The 177th episode of our 12 Questions segment features producer Mario Puccio.
1. How old are you, where are you living and how long have you been producing and Djing?
I am 31 years old. I’m living in San Nicolas, a city in the Province of Buenos Aires, Argentina. I have been producing and mixing for 14 years.
2. Where do your musical roots lie, what are your first memories of electronic music and when did you know you wanted to pursue it seriously? Are there any particular productions or artists from the past that really made you think to yourself ‘this is what I want to do.”
I was very small when my mom sat me in front of a piano. At first, I tried to play classical music and from that moment, I never stopped playing. My earliest memories of Electronic Music were when I heard Jean Michel Jarre, I knew then that I wanted to make those sounds, that music. And I thought “This is what I want to do”.
3. How difficult was learning to produce for you in the beginning? Did you take any Audio Engineering programs or production courses to help you out or are you pretty much self taught? And did anyone give any advice early on that really helped?
It wasn’t very difficult, I just sat down to study Softwares and then dump the musical knowledge I already had. I remember I made very long productions (from about 23 minutes). I believed that I could make the improvisations heard in rock bands in a Software, my head was still in rock music. At that time there were no courses to learn to manage these programs, I should do it alone. I had many counselors, some are great friends today.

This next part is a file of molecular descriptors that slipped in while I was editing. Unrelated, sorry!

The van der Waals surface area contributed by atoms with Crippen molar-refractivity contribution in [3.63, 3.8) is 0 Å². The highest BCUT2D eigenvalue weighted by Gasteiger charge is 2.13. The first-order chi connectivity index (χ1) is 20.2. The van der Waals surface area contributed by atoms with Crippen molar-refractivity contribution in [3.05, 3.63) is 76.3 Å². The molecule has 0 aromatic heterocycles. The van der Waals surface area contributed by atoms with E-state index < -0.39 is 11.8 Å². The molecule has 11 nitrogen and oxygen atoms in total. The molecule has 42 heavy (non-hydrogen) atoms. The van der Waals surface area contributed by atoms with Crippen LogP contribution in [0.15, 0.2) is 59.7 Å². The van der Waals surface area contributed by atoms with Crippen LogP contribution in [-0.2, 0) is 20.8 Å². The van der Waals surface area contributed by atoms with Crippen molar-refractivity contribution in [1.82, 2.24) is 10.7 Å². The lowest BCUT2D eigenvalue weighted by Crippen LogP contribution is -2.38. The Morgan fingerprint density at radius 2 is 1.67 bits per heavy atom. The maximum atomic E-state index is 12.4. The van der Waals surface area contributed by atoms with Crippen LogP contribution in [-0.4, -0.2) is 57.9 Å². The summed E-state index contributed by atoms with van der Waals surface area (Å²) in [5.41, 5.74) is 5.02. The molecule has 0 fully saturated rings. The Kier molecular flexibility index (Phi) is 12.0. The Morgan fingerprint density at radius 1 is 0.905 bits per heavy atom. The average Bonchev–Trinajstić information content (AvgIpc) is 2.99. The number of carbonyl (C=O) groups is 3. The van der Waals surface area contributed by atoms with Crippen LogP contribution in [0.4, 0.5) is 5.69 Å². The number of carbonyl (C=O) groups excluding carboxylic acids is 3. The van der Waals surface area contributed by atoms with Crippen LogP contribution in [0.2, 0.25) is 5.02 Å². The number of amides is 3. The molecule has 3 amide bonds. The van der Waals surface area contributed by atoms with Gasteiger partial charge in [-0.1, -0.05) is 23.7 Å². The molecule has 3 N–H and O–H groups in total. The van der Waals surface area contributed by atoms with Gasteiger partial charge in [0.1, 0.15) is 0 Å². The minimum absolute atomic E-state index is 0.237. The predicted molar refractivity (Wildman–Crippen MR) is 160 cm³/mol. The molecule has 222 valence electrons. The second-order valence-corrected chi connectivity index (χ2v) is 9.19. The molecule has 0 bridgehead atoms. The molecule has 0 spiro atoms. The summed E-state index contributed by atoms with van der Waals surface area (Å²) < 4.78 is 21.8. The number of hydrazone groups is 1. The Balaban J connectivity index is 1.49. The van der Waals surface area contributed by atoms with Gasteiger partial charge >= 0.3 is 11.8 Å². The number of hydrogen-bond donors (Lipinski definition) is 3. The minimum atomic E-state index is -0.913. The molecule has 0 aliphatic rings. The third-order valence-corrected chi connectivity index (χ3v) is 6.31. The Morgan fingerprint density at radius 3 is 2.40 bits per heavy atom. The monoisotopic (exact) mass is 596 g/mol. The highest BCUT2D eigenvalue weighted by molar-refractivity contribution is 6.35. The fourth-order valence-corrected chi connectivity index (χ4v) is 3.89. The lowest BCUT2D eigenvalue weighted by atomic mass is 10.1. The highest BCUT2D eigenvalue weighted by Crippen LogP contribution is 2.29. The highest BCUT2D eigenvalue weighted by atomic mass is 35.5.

4. What parts of the production process do you find the most difficult and what comes easiest for you? When you do hit a creative block what helps you through it?
During the production process what is most difficult is to make a “good” melody. That is, that whoever hears it will not take it out of his head. For instance, when you leave a club and you ask your friend “Which was the song that the Dj played that sounds “..?” That’s the point. I think if we do that, we really understand how to “touch” the public, as producers.
The easiest part is in my opinion to build a rhythmic base, I do not spend much time on this. If I have a creative block, what unlocks it is to listen too much music.
5. What’s a normal day like for you? Do you have a job outside of electronic music? And what do you like to do when you’re not working on music?
My typical day… I am very passionate in everything I do and I am also very tidy and organized, I think up to the extreme. I get up very early, check mails to listen to promos or other things. After that, I start to produce, if I have some gigs I listen to music for hours to see what I will mix. I travel 140 kilometers three times a week because I am a Professor of Electronic Music in a Sound School since 9 years. I go back late at night and I still work in my studio. When I’m not working I like cooking, fixing things like computers, appliances, etc. I am not a person who watches movies or sits and reads, I am very hyperactive.